Slippery Alex Salmond’s sinister game is to ratchet up the ante, slyly and incessantly, so as to provoke the English and set them against their northern neighbour. He is even intent on using the squalid device of timing the referendum to coincide with Scotland’s most famous victory over the English at the Bannockburn 700 years ago so that he can whip up sentiment against the ‘auld enemy’. Imagine if England were to do the same in an argument with the French by resurrecting Agincourt, or in the case of the Scots the Battle of Dunbar! It is all so juvenile, but dangerous nonetheless. Some might regard Salmond as a traitor and it would be easy to sympathise with that view.
The British state is now a venerable institution and its Scottish sons were happy to serve in its glory days in disproportionate numbers as pro-consuls and even prime ministers. Do they feel no affection for the long journey we have made together, nor care for the blood we have jointly shed? Is Britain’s diminished state no longer appealing to them? Did they only want to belong to it while the world was in awe of it?
I think the Scots are bigger than Salmond supposes. He uses a precious gift – an articulate tongue – to low and unworthy ends. And the worst of it all is that he knows perfectly well what he is summoning up: it is called nationalism. And among that scourge’s many defects (some terrible) is his doubtless desire to create lucrative jobs for the boys: Scottish Prime Minister, Chancellor, Foreign Secretary, you name it – a carbon copy of the entire Westminster set-up. But let us not forgot that nationalism has been the curse of Europe and indeed much of the world. It has propelled us into the two most destructive wars in human history and is what the European Union was designed to eradicate forever. In this the EU has been triumphantly successful and I, for one, am mighty grateful that my generation has been spared the blood-letting of the recent past. So in this regard, too, we need to think carefully before we go down the separatist road.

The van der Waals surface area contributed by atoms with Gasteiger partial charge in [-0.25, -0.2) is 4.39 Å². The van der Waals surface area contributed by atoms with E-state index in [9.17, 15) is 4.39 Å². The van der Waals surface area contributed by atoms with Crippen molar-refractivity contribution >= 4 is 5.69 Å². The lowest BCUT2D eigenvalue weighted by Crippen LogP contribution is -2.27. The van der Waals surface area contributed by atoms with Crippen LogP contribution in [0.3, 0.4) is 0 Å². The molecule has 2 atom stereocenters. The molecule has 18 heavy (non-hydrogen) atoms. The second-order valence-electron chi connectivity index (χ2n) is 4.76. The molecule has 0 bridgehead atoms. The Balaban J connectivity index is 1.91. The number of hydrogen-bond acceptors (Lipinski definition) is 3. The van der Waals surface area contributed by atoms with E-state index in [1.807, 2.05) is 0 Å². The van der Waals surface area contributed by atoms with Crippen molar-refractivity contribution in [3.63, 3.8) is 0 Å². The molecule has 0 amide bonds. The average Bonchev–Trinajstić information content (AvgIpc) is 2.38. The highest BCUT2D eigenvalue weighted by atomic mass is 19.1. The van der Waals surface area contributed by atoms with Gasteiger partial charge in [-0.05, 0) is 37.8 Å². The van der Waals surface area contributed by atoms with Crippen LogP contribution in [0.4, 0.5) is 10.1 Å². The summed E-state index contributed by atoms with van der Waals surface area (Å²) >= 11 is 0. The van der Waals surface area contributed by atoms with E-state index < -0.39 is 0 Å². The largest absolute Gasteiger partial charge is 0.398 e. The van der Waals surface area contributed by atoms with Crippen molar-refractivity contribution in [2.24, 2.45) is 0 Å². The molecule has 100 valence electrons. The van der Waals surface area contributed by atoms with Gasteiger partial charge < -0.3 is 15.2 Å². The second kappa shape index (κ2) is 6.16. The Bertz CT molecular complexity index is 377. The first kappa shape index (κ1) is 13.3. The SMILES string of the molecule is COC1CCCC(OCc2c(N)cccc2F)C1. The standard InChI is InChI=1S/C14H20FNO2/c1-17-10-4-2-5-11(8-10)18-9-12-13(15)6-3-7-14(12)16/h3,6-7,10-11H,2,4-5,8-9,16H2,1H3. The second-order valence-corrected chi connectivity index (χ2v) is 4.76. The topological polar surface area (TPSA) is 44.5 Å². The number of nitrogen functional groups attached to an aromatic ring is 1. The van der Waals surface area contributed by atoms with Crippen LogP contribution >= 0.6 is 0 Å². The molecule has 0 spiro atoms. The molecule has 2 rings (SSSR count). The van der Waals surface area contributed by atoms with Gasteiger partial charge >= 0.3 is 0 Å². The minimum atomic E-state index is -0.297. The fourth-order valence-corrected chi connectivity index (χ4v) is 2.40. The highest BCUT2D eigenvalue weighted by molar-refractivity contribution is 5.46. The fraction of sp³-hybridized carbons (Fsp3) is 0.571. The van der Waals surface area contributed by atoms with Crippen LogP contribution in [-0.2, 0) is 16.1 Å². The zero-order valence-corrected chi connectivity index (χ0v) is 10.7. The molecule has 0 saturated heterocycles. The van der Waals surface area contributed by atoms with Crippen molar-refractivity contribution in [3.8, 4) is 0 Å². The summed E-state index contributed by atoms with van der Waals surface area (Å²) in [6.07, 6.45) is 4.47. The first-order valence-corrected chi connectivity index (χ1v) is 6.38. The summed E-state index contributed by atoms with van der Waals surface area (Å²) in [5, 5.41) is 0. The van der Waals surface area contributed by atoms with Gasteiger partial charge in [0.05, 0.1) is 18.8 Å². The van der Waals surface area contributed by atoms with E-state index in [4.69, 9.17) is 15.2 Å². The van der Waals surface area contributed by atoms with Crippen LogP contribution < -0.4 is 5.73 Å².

In two weeks time my wife and I will travel north to Newark to attend a Burns Night Supper. After pestering me for years for me to join him, my brother has finally got me to make the effort. I am sure I will have a good time, though with my English accent and no kilt I worry about looking a tad conspicuous – despite being more of a Scot (my father was also of the tartan) than any of the be-kilted Sassenachs pretending to Scottish antecedents. My brother and brother-in-law have lived and worked in England for many years and have never felt disadvantaged or witnessed prejudice. I wish I could say the same about Englishmen working in Scotland.
The English will always root for the Scots in any sporting event in which they themselves have been knocked out, but oh how I wince when the Scots root for the foreigner, even when, during the Cold War, that foreigner was a communist. I understand how minorities have to make rather more noise than their numbers would justify in order to be heard above the din in a union. But the truth is that most Englishmen would actually quite like to be able to boast some Scottish ancestry. When will my fellow Scots stop girning, knock away that chip from their shoulder and acknowledge that they, almost more than anyone, have done quite well out of the union, and continue to do so. They are renowned for being canny. Let them show this admirable trait in the coming referendum.
Posted on January 16, 2012, in politics, Scottish independence, UK and tagged Alex Salmond, Anglo-Scot, Burns Night Supper, European Union, independence, nationalism, referendum, Scotland. Bookmark the permalink. 1 Comment.